FERC issues final rule on reforming interconnection process for renewable energy

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The Federal Energy Regulatory Commission (FERC) issued a final rule today to improve the interconnection process and address the growing backlog of renewable energy projects — mostly wind, solar and storage resources — waiting in queues nationwide.

FERC’s historic ruling marks a step toward the modernization of the U.S. energy grid by streamlining the interconnection process for transmission providers, improving timing and cost certainty to customers, and preventing undue discrimination against new sources of power generation.

“This new rule will enable America’s vast power generation resources to connect to the grid in a reliable, efficient, transparent and timely manner, and in doing so, help provide more reliable, resilient and affordable electricity for all consumers,” said FERC chairman Willie Phillips. “This is a watershed moment for our nation’s transmission grid.”

Phillips underscored the need for today’s reforms by noting that at the end of 2022, more than 2,000 GW of generation and storage were waiting in interconnection queues throughout the country — that is as much electricity generation capacity as all the power plants now operating around the country. Projects now face an average wait of up to five years to connect to the grid.

In a statement following FERC’s final rulemaking, Gregory Wetstone, president and CEO of the American Council on Renewable Energy (ACORE), reiterated the problem with project backlog, adding that the current interconnection delay is “significantly longer than the three-year timeframe for a project in 2015,” denouncing the trend as “completely unacceptable” in meeting U.S. clean energy targets.

“This new rule from FERC is an important first step on this crucial issue for the energy transition, and I am pleased to see some improvements from the proposed rule, including measures to advance the use of grid enhancing technologies,” Wetstone said. “But it is only a start. We encourage the Commission to build on today’s forward progress in addressing the grid backlog by finalizing a rulemaking requiring comprehensive long-term transmission planning, initiating a process to reform the dysfunctional funding model for new transmission lines, and establishing a minimum transfer capability requirement to help address the clear need for greater interregional transmission. These steps will lower electricity costs, enhance grid reliability, and provide for a cleaner and more climate-safe electrical grid.”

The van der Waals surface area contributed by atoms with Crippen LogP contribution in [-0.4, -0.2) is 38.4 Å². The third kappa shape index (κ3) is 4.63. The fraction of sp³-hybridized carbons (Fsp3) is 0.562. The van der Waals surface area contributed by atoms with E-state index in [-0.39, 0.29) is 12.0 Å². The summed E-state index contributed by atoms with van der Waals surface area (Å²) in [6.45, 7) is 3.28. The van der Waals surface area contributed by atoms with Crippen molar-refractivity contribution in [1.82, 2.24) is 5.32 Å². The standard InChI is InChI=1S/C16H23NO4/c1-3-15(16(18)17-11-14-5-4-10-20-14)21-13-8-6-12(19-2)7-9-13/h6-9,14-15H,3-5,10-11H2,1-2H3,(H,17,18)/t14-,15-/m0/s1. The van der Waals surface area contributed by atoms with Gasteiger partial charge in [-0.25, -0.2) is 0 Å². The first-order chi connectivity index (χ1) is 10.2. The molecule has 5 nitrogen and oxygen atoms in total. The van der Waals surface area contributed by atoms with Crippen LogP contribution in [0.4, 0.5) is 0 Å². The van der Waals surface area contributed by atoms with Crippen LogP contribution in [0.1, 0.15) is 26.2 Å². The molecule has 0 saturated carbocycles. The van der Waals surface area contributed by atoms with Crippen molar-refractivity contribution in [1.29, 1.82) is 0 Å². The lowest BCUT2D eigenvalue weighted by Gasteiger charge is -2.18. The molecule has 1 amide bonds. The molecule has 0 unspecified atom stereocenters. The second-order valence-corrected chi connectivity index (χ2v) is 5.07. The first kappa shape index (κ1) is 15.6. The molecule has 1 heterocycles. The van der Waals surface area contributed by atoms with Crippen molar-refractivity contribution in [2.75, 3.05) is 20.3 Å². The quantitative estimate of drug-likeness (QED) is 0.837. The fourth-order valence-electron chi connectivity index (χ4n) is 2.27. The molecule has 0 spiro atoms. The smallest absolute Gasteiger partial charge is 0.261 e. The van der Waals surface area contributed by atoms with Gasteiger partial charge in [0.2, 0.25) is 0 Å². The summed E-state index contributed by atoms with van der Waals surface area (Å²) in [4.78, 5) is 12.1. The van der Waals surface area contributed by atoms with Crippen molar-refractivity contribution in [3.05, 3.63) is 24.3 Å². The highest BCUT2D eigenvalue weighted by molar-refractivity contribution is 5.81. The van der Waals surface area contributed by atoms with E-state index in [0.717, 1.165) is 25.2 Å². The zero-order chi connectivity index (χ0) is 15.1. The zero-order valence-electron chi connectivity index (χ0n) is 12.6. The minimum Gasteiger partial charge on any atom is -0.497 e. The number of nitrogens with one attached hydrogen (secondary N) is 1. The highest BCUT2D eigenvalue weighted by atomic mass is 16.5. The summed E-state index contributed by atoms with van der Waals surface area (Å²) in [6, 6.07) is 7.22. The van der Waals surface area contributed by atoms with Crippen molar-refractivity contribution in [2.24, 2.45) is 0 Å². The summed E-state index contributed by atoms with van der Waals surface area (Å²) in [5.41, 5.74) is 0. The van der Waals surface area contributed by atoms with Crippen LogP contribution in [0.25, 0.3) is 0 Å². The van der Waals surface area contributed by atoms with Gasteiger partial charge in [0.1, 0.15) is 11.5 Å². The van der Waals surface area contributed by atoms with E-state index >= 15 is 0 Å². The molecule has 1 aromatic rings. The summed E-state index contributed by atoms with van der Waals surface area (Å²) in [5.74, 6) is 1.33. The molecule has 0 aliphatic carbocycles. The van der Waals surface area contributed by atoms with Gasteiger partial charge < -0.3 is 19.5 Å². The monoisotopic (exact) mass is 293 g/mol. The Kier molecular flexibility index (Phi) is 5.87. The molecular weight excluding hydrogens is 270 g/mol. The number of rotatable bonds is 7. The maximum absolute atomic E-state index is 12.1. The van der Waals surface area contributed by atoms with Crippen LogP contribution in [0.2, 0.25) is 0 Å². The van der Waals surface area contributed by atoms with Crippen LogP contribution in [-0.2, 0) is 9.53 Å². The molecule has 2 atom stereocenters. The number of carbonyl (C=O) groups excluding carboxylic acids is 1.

FERC’s final rule includes several key areas of reforms, including institution of a first-ready-first-served cluster study process, with increased financial commitments for interconnection customers, to improve the efficiency of the interconnection process and minimize delays; imposition of firm deadlines and penalties if transmission providers fail to complete their interconnection studies on time incorporation of technological advancements into the interconnection process, including consideration of advanced transmission technologies in the interconnection study process; and an update of modeling and performance requirements for inverter-based resources to ensure continued system reliability.

“Our transmission policies must keep pace with the rapid changes in the makeup of our nation’s power generation resource mix,” Phillips said. “Today’s rule is an important milestone. But there is so much more to do. The Commission is working diligently on how to address the key issues of regional transmission planning and cost allocation. We need to take a longer-term, forward-looking approach to planning for essential transmission facilities and to allocate the costs of those facilities in a just and reasonable manner while enhancing the reliability and resilience of the grid.”  

Today’s rule, which came out of a Notice of Proposed Rulemaking issued in June 2022, will take effect 60 days after publication in the Federal Register. Compliance filings are due 90 days after publication in the Federal Register.

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